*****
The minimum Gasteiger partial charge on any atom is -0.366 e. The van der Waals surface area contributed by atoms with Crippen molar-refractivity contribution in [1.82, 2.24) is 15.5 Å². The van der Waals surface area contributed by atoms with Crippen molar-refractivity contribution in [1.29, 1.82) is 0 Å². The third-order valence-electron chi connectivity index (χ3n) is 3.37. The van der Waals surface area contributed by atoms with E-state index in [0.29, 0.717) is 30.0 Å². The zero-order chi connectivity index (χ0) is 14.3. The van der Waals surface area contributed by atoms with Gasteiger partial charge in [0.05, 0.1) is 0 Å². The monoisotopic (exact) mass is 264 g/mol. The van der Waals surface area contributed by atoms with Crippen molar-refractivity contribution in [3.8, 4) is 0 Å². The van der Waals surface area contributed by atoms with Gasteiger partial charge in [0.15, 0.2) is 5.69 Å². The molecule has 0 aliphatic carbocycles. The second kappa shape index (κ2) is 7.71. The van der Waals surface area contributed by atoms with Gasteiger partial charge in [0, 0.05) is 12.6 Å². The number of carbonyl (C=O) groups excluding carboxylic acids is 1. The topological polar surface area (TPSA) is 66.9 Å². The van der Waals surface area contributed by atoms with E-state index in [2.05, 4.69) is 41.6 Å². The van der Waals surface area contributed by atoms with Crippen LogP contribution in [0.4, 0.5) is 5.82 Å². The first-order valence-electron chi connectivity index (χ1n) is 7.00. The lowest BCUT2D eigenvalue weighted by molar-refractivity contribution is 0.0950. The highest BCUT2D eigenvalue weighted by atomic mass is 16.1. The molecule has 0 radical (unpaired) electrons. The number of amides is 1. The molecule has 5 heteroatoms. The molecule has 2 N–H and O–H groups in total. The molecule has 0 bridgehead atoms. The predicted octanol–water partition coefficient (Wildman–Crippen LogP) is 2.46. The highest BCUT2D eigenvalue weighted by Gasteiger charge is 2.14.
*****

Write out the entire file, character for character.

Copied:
The minimum Gasteiger partial charge on any atom is -0.366 e. The van der Waals surface area contributed by atoms with Crippen molar-refractivity contribution in [1.82, 2.24) is 15.5 Å². The van der Waals surface area contributed by atoms with Crippen molar-refractivity contribution in [1.29, 1.82) is 0 Å². The third-order valence-electron chi connectivity index (χ3n) is 3.37. The van der Waals surface area contributed by atoms with E-state index in [0.29, 0.717) is 30.0 Å². The zero-order chi connectivity index (χ0) is 14.3. The van der Waals surface area contributed by atoms with Gasteiger partial charge in [0.05, 0.1) is 0 Å². The monoisotopic (exact) mass is 264 g/mol. The van der Waals surface area contributed by atoms with Crippen molar-refractivity contribution in [3.8, 4) is 0 Å². The van der Waals surface area contributed by atoms with Gasteiger partial charge in [0.15, 0.2) is 5.69 Å². The molecule has 0 aliphatic carbocycles. The second kappa shape index (κ2) is 7.71. The van der Waals surface area contributed by atoms with Gasteiger partial charge in [0, 0.05) is 12.6 Å². The number of carbonyl (C=O) groups excluding carboxylic acids is 1. The topological polar surface area (TPSA) is 66.9 Å². The van der Waals surface area contributed by atoms with E-state index in [2.05, 4.69) is 41.6 Å². The van der Waals surface area contributed by atoms with Crippen LogP contribution in [0.4, 0.5) is 5.82 Å². The first-order valence-electron chi connectivity index (χ1n) is 7.00. The lowest BCUT2D eigenvalue weighted by molar-refractivity contribution is 0.0950. The highest BCUT2D eigenvalue weighted by atomic mass is 16.1. The molecule has 0 radical (unpaired) electrons. The number of amides is 1. The molecule has 5 heteroatoms. The molecule has 2 N–H and O–H groups in total. The molecule has 0 bridgehead atoms. The predicted octanol–water partition coefficient (Wildman–Crippen LogP) is 2.46. The highest BCUT2D eigenvalue weighted by Gasteiger charge is 2.14.